These Photos of Submerged North Carolina Livestock Farms Are Devastating

Millions of animals have perished.

This is your chicken during a flood. Rick Dove/Waterkeeper Alliance

Let our journalists help you make sense of the noise: Subscribe to the Mother Jones Daily newsletter and get a recap of news that matters.

Update (9/19/2018): North Carolina’s Department of Environmental Quality reports that, as  of noon on Sept. 19, 2018, five hog-manure lagoons had incurred structural damage from flooding, 21 are leaking into floodwaters, 17 are completely inundated by floodwater, and 36 are filled to capacity and likely to start leaking soon. 

North Carolina’s rivers basins, now swollen with rainwater from Hurricane Florence, are home to thousands of large indoor hog and poultry farms, as well as cesspools of liquid hog waste. Predictably—just as happened two years ago in the wake of Hurricane Matthew—floods and factory-scale livestock farming are proving to be a toxic and deadly (for the animals) mix. 

A group called the Waterkeeper Alliance sends pilots into the air after North Carolina flood events to document the damage done to these operations. The group uploads aerial photo to a Flickr feed, which will be updated regularly over the next several days. The first flights went up Monday, after Florence’s rainstorms had petered out, and the imagery is stark. Below are some just-posted images the group took during Monday’s flights.

In this one, the four long, narrow structures are indoor poultry barns, almost completely submerged.

Rick Dove / Waterkeeper Alliance

This one shows a similar scene, in West of Trenton, NC: four poultry barns, mostly under water. 

Matt Butler / Sound Rivers

In the one below, a massive hog operation with multiple barns and a manure lagoon—that rectangular pink thing, top right—has barely escaped inundation. But note that river flows from the storm have not peaked, and more severe flooding could yet happen. 

Matt Butler / Sound Rivers

In this one, a hog operation in West of Trenton, NC, the barns are mostly underwater and the manure lagoon has been topped by flood waters.

Matt Butler / Sound Rivers

Then there’s the startling photo below, sent to me by Matthew Starr, the Upper Neuse Riverkeeper for Sound Rivers, taken from the air yesterday. It depicts liquid manure from a hog lagoon being pumped directly into floodwater. 


Larry Baldwin / Crystal Coast Waterkeeper

Since the rivers are still cresting, it’s too early to tell how much much toxic manure will flow into North Carolina’s waterways in Florence’s wake, or how many animals will perish. Early indications are chilling. Sanderson Farms, the nation’s third-largest chicken producer, issued a statement Monday revealing that 60 of the 880 chicken barns that grow birds under contract for the company had flooded, killing an estimated 1.7 million birds of the around 20 million the company currently holds in the state. The statement added:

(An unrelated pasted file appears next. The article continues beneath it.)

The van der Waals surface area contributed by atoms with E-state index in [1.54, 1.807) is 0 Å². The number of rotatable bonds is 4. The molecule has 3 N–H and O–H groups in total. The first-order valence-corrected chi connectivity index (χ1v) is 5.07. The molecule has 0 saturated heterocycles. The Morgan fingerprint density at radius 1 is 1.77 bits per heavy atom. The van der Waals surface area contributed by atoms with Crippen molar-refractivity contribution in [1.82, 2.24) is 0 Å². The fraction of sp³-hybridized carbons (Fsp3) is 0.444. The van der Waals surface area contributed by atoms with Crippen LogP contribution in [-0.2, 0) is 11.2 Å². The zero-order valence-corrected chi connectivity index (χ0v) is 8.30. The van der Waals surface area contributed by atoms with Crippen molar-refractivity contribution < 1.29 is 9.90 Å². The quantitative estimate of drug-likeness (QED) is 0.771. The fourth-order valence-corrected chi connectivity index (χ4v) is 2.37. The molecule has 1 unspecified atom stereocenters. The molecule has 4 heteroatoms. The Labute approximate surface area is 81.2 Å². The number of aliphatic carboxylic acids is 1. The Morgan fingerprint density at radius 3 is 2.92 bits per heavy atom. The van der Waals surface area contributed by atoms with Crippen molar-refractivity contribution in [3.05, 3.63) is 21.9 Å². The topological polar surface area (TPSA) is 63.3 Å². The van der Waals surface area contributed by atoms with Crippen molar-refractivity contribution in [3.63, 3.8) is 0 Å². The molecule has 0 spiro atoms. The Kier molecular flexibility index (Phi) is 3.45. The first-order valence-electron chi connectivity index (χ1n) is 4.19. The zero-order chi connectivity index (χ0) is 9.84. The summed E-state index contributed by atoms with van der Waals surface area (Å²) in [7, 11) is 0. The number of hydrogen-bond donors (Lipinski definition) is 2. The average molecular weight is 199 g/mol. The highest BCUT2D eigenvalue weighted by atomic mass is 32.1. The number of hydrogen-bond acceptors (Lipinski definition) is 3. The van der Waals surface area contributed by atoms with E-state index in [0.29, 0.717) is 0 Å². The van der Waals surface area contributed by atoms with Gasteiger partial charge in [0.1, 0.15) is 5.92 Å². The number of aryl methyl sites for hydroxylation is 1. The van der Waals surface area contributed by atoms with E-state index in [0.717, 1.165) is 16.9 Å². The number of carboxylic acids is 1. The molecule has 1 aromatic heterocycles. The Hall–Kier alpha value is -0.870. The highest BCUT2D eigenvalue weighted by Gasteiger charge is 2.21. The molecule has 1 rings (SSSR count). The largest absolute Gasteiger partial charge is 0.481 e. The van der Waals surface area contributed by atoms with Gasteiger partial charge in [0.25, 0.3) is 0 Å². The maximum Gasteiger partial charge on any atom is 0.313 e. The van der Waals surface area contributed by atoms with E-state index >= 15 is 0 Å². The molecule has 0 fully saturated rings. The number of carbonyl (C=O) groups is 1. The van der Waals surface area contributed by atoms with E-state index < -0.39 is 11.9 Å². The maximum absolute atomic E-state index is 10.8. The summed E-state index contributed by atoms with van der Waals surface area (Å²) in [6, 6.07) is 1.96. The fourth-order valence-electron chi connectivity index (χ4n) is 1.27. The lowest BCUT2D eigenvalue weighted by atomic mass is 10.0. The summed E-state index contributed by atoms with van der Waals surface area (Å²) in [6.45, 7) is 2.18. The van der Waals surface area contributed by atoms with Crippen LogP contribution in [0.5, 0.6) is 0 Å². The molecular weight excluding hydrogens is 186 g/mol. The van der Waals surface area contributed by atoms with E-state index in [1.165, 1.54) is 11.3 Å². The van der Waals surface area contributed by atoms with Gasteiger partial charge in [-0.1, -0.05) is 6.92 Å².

In addition, approximately thirty farms, housing approximately 211,000 chickens per farm, in the Lumberton, North Carolina, area are isolated by flood waters and the Company is unable to reach those farms with feed trucks. Losses of live inventory could escalate if the Company does not regain access to those farms.

That means around 6 million additional chickens are currently cut off from feed deliveries and could soon perish. 

In the next episode of Bite podcast, which will air Friday, I catch up with Watereeper Alliance about what they’re seeing as they document the destruction. I also talk to retired eastern North Carolina chicken farmer Craig Watts—who until January 2016 grew birds under contract with another giant chicken company, Perdue—about the stress and financial risks incurred by contract farmers during these increasingly frequent catastrophes.

Just two years ago, months after Watts retired, Hurricane Matthew wrought similar destruction upon North Carolina’s CAFO-intensive, river-crossed coastal plain. According to Sound Rivers’ Starr, “in the two years since, no action was taken by the [meat] industry” to shut down operations in flood-prone areas. 


Headshot of Editor in Chief of Mother Jones, Clara Jeffery

It sure feels that way to me, and here at Mother Jones, we’ve been thinking a lot about what journalism needs to do differently, and how we can have the biggest impact.

We kept coming back to one word: corruption. Democracy and the rule of law being undermined by those with wealth and power for their own gain. So we're launching an ambitious Mother Jones Corruption Project to do deep, time-intensive reporting on systemic corruption, and asking the MoJo community to help crowdfund it.

We aim to hire, build a team, and give them the time and space needed to understand how we got here and how we might get out. We want to dig into the forces and decisions that have allowed massive conflicts of interest, influence peddling, and win-at-all-costs politics to flourish.

It's unlike anything we've done, and we have seed funding to get started, but we're looking to raise $500,000 from readers by July when we'll be making key budgeting decisions—and the more resources we have by then, the deeper we can dig. If our plan sounds good to you, please help kickstart it with a tax-deductible donation today.

Thanks for reading—whether or not you can pitch in today, or ever, I'm glad you're with us.

Signed by Clara Jeffery

Clara Jeffery, Editor-in-Chief

payment methods

We Recommend